Well, technically there's two, but I somewhat doubt Sea Lions gets the nod as the name because of the association it might have to the Oakland/California Seals. A new expansion team really shouldn't want to essentially make themselves easily comparable to one of the most infamously terrible franchises in the history of the league. 😛

 

8 minutes ago, Chromatic said:

You can take heavy leeway and direct them however you want, and the Kraken idea befits a nautical city like Seattle. 

So does a name like Sockeyes, and it's also much more locally-driven. That's the problem; "Kraken" doesn't really have anything over "Sockeyes" when it comes to Seattle besides letting people spout dead memes on Reddit and think they're still funny. It's kinda the ":censored: Pigeons" of the names the team's considering, honestly; a meme that spiraled out of control and has basically overrun discussion.

 

A brand should ideally be appealing to the local market primarily, not necessarily focusing on the global market first. After all, the local market's where a good chunk of the ticket sales, concessions revenue and merchandise sales will come from, and you really want to root yourself there with a name that the locals will immediately find appealing.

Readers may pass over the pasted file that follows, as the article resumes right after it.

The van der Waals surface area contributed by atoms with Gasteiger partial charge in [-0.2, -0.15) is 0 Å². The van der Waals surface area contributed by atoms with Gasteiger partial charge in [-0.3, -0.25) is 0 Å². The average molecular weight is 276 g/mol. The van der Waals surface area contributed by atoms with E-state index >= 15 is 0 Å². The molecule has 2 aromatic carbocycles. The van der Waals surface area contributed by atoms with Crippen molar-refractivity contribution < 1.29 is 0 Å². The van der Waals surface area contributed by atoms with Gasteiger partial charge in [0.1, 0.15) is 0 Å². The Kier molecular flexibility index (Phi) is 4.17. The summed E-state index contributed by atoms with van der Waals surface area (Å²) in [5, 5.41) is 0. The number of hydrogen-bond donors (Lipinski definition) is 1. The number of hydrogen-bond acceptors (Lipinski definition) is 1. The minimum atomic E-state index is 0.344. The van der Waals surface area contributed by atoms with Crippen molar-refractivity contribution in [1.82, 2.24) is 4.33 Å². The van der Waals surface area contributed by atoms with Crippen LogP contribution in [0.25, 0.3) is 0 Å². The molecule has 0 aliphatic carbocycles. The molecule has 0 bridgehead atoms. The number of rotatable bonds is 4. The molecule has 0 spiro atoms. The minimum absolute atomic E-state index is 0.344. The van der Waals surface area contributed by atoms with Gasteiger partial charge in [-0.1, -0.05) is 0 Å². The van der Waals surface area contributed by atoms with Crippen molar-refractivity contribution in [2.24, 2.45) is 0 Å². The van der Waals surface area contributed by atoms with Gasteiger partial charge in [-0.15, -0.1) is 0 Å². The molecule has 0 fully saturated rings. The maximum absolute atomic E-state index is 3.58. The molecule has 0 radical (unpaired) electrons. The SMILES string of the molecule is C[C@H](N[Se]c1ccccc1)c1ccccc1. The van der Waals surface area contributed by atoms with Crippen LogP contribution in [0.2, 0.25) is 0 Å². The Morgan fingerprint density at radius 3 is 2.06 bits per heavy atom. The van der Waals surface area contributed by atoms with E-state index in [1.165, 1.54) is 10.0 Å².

A name like "Kraken" sounds cool to someone in, say, Kansas City; but would it resonate with Seattleites as well as a more culturally-relevant name could? I don't think it would, given we've seen "Sockeyes" seems to be far and away the local favourite for the team name.

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19 minutes ago, Chromatic said:

I guess this is just a fundamental difference in perspective.

Yep. Which is fundamentally subjective, and not a case of "right" or "wrong." However much some want it to be.

 

19 minutes ago, Chromatic said:

Myths are fluid, and shaped over time as you've pointed out.

I mostly pointed that out to disprove @sparky chewbarky's false claim that the original kraken myth was based on the sightings of giant squids. They weren't. I was explaining to him (and anyone else who cared to read) how the kraken myth drifted from giant fish to giant squid, mostly as the result of one or two guys.

 

19 minutes ago, Chromatic said:

You can take heavy leeway and direct them however you want, and the Kraken idea befits a nautical city like Seattle. 

You could, but in actuality the kraken's origins are Scandinavian and fish-esque. So putting a team with that name in the Pacific Northwest, with a squid-based logo, is just a bit too far removed from the myth's origins to make it a good use of the name. That's my take anyway. Which again, is subjective. It is, however, how I feel about the whole thing.

It's also primarily associated with a meme from a decade ago, which is a whole other problem.

 

Which is an issue I have with the pro-kraken side. They dismiss the meme argument by saying the myth is more than just a Clash of the Titans or Pirates of the Caribbean reference. Those movies are what made Pontoppidan and Melville's squid-kraken relevant in modern pop culture though. If you take the movie references away you're left with the writings of a Danish explorer and an American author who was super into whaling. And it's not that far back to get to the original Scandinavian giant fish myth.